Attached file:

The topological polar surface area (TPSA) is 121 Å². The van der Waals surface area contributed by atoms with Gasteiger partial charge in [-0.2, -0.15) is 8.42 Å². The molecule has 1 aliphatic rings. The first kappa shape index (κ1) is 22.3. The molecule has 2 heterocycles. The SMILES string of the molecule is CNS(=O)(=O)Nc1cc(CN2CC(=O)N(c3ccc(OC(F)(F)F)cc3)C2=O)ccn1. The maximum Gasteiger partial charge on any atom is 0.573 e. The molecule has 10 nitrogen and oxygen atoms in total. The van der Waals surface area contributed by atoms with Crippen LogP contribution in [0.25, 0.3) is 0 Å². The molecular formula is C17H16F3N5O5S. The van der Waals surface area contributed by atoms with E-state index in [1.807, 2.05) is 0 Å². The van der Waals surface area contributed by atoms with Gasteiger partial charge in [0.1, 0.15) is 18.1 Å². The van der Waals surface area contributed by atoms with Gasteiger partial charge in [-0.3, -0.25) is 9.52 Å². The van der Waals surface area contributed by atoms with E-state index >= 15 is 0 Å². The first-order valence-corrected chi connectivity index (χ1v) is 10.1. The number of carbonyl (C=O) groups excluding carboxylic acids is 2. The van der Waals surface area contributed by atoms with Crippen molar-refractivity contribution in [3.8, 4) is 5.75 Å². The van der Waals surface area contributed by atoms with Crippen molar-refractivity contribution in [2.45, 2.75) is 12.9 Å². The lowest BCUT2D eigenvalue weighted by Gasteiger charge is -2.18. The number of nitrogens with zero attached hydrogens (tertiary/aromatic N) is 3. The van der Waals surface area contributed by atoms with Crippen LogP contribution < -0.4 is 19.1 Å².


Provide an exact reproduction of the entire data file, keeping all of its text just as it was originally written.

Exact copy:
The topological polar surface area (TPSA) is 121 Å². The van der Waals surface area contributed by atoms with Gasteiger partial charge in [-0.2, -0.15) is 8.42 Å². The molecule has 1 aliphatic rings. The first kappa shape index (κ1) is 22.3. The molecule has 2 heterocycles. The SMILES string of the molecule is CNS(=O)(=O)Nc1cc(CN2CC(=O)N(c3ccc(OC(F)(F)F)cc3)C2=O)ccn1. The maximum Gasteiger partial charge on any atom is 0.573 e. The molecule has 10 nitrogen and oxygen atoms in total. The van der Waals surface area contributed by atoms with Crippen LogP contribution in [0.25, 0.3) is 0 Å². The molecular formula is C17H16F3N5O5S. The van der Waals surface area contributed by atoms with E-state index in [1.807, 2.05) is 0 Å². The van der Waals surface area contributed by atoms with Gasteiger partial charge in [0.1, 0.15) is 18.1 Å². The van der Waals surface area contributed by atoms with Gasteiger partial charge in [-0.3, -0.25) is 9.52 Å². The van der Waals surface area contributed by atoms with E-state index >= 15 is 0 Å². The first-order valence-corrected chi connectivity index (χ1v) is 10.1. The number of carbonyl (C=O) groups excluding carboxylic acids is 2. The van der Waals surface area contributed by atoms with Crippen molar-refractivity contribution in [3.8, 4) is 5.75 Å². The van der Waals surface area contributed by atoms with Crippen molar-refractivity contribution in [2.45, 2.75) is 12.9 Å². The lowest BCUT2D eigenvalue weighted by Gasteiger charge is -2.18. The number of nitrogens with zero attached hydrogens (tertiary/aromatic N) is 3. The van der Waals surface area contributed by atoms with Crippen LogP contribution < -0.4 is 19.1 Å².